The Giver, by Lois Lowry

I first read this book in eighth grade, and I recall absolutely adoring it. My favorite part was when we discussed it in class, and there were three different interpretations of the ending! I’m pretty sure this was the first book I’d ever read, or at least the first one I had discussed, where there were so many ways to think about it.

The weird thing about this book, which I have read many times since that first, is that every time I re-read it I like it less as a story, but I love it more as a book and as a commentary on society. I attended a library book club meeting about this book, and for all of those adults that seemed to be the consensus: a very interesting book, but not really well-liked. I think it helps to be 13 when you read it first, because all of the plot devices that become overplayed in another ten years of reading are brand new.

If you haven’t read it (if, say, you were in eighth grade before the mid-90s!), this is a pretty simplistic book about a dystopian future world. In this world, the focus is sameness: all babies born in the same year are considered exactly the same age and each age level wears the same clothing and hair styles and follows the same rules. The exceptions to sameness are in the form of aptitudes and interests, with children performing volunteer work at different jobs and eventually being assigned to a job that seems to fit them, whether that’s Nurturer (taking care of babies), Recreation Director, Laborer, or Birthmother (making babies, but probably not the fun way). However, at this year’s job-assigning ceremony, Jonas gets picked for a job that is very different from those: Receiver of Memories. As we read about Jonas’s job, the delightful, organized world he lives in starts to fall apart, as dystopias are wont to do.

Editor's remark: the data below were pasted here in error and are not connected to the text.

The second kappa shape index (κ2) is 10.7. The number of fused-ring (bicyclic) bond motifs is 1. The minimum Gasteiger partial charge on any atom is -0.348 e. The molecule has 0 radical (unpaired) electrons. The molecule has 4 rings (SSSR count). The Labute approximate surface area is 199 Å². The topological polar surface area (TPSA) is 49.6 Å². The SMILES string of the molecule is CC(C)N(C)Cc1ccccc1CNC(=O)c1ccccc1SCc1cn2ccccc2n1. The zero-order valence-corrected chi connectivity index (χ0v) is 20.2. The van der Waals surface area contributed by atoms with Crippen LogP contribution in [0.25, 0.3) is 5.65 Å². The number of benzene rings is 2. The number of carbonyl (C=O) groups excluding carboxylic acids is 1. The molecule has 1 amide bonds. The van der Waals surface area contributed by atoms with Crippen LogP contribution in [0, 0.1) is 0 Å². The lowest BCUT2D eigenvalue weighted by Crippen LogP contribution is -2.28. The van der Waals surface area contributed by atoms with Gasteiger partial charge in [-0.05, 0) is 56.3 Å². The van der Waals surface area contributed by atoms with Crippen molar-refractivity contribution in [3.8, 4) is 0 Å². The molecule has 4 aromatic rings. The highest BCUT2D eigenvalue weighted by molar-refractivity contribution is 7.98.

I really like that this story is low-key β€” there’s a brief period of hurriedness, but the plot generally moves along slowly. It’s much more like The Long Tomorrow than, say, The Hunger Games. Good times.

Rating: 8/10 (inflated for sentimental value, probably)
(Flashback Challenge)

See also:
[your link here]

Pass me yours, if you’ve got ’em.

Catching Fire, by Suzanne Collins

So, remember when I read The Hunger Games and I thought it was an okay read but I wasn’t thrilled and I said count me out of the love story? Well, certain people convinced me that the sequel wasn’t really a love story, regardless of Teams Peeta and Gale, and so I read the sequel. In an evening. Collins can really write an engaging plot line.